"It is about who are the different range of people who make up Britain. We want that diversity. At the heart of it we know it’s a better Portrait Gallery if we have a wide range of people who are creating something for the nation."
Sandy Nairne, Director of the National Portrait Gallery talks about the new acquisitions of work that wouldn’t historically have been allowed to take their rightful place and shares that this is just one way an organisation can reflect the Britain it wants to connect with. Chevalier d’Eon was one such example the first acquisition by the National Portrait Gallery in 2012.
Sandy Nairne embraces the Creative Case with its focus on art and welcomes an ever increasing diversity of contributors making portraiture now and historically. Making the collections more relevant and appealing to audiences old and new with a wider more representative set of heads influencing and shaping this makes sense.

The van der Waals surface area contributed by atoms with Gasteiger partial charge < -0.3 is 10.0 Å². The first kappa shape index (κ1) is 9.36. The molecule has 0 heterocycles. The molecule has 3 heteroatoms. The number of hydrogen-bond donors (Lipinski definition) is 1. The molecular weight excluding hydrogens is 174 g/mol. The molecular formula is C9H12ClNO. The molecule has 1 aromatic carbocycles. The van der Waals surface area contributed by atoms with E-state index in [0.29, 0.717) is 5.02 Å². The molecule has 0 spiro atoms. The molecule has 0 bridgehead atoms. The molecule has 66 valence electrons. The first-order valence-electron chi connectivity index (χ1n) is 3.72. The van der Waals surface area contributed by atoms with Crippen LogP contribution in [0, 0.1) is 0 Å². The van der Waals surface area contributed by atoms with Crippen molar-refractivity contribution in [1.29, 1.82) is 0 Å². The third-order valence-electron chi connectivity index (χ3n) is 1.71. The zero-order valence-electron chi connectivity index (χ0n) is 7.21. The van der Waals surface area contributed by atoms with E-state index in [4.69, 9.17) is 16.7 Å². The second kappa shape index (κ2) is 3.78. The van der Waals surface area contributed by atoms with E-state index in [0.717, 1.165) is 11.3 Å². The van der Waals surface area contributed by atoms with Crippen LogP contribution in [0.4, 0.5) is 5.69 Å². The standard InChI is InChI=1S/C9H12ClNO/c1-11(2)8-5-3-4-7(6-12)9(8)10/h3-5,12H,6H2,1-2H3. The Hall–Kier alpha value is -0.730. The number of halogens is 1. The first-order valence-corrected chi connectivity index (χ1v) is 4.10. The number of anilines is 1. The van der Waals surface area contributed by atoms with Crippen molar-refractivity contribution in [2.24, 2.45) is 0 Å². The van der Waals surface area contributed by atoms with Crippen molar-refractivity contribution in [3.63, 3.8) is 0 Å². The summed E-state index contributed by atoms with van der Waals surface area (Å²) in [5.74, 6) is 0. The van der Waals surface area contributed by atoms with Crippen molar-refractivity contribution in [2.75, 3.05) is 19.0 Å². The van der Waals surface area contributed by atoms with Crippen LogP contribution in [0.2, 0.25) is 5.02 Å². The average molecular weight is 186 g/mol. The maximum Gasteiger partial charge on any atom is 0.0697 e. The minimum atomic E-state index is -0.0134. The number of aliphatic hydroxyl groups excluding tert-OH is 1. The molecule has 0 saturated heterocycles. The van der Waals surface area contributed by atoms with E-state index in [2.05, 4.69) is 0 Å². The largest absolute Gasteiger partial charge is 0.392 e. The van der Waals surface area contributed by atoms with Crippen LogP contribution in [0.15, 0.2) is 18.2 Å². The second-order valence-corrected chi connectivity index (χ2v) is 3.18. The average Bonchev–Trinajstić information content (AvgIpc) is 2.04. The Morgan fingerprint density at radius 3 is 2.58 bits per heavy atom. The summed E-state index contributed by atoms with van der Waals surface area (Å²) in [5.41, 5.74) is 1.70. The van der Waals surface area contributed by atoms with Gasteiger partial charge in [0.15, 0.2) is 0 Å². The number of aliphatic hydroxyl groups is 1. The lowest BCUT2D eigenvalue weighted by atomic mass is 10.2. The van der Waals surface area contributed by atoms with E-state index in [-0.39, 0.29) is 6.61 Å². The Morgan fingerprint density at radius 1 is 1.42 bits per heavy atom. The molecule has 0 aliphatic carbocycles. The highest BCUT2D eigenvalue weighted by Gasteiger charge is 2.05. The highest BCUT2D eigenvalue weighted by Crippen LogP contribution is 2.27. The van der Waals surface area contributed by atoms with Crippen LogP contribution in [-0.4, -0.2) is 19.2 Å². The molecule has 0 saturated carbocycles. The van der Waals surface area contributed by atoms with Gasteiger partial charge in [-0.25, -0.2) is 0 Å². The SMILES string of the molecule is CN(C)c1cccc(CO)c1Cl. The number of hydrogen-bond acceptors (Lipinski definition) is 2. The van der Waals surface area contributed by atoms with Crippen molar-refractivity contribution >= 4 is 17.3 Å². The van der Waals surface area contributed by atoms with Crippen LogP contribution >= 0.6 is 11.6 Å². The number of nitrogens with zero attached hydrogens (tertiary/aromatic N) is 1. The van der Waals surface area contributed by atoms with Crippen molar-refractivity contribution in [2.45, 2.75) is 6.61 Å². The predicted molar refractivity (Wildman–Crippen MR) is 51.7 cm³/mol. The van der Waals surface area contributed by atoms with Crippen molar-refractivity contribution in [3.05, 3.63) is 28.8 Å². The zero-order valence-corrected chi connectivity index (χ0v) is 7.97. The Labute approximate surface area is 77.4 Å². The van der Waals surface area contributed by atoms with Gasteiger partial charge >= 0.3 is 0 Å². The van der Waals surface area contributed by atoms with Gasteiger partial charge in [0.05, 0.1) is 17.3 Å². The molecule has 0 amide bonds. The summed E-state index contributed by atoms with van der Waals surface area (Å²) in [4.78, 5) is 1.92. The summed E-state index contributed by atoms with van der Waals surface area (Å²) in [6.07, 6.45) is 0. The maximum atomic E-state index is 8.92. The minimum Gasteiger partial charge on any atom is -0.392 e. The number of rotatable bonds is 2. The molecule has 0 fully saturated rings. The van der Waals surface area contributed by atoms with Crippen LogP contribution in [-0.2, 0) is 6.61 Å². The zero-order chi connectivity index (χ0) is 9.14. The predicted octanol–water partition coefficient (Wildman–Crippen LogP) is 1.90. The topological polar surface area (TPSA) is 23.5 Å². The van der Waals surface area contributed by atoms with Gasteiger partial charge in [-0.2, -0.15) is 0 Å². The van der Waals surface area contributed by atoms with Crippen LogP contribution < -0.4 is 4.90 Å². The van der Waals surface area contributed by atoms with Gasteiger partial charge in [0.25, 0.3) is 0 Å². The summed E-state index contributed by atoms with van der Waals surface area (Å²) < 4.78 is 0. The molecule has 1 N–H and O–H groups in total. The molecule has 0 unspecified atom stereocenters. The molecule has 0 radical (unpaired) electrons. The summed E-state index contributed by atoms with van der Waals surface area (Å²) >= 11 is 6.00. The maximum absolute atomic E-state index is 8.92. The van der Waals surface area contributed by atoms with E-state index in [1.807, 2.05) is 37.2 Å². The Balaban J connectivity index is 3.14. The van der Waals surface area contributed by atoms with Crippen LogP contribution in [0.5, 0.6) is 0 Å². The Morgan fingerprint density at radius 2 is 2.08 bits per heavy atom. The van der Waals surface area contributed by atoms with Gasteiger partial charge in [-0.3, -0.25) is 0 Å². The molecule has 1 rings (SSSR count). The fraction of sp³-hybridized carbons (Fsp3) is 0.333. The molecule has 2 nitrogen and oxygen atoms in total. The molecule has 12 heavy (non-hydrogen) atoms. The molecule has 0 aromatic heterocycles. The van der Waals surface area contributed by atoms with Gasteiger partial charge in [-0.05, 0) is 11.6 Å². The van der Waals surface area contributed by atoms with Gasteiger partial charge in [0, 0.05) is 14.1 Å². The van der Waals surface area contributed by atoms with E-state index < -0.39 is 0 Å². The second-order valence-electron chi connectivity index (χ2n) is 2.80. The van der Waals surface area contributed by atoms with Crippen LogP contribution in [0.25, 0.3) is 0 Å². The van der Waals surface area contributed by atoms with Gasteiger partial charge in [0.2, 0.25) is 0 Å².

Chevalier d’Eon by Thomas Stewart 1792 © National Portrait Gallery, London
Mary Seacole by Albert Charles Challen 1869 © National Portrait Gallery, London
Sir Willard Wentworth White by Ishbel Myerscoug 2009 - commissioned by the National Portrait Gallery with the support of J.P. Morgan through the Fund for New Commissions © National Portrait Gallery, London
Camila Batmanghelidjh by Dean Marsh, 2005 - commissioned as part of the First Prize BP Portrait Award 2005 © National Portrait Gallery, London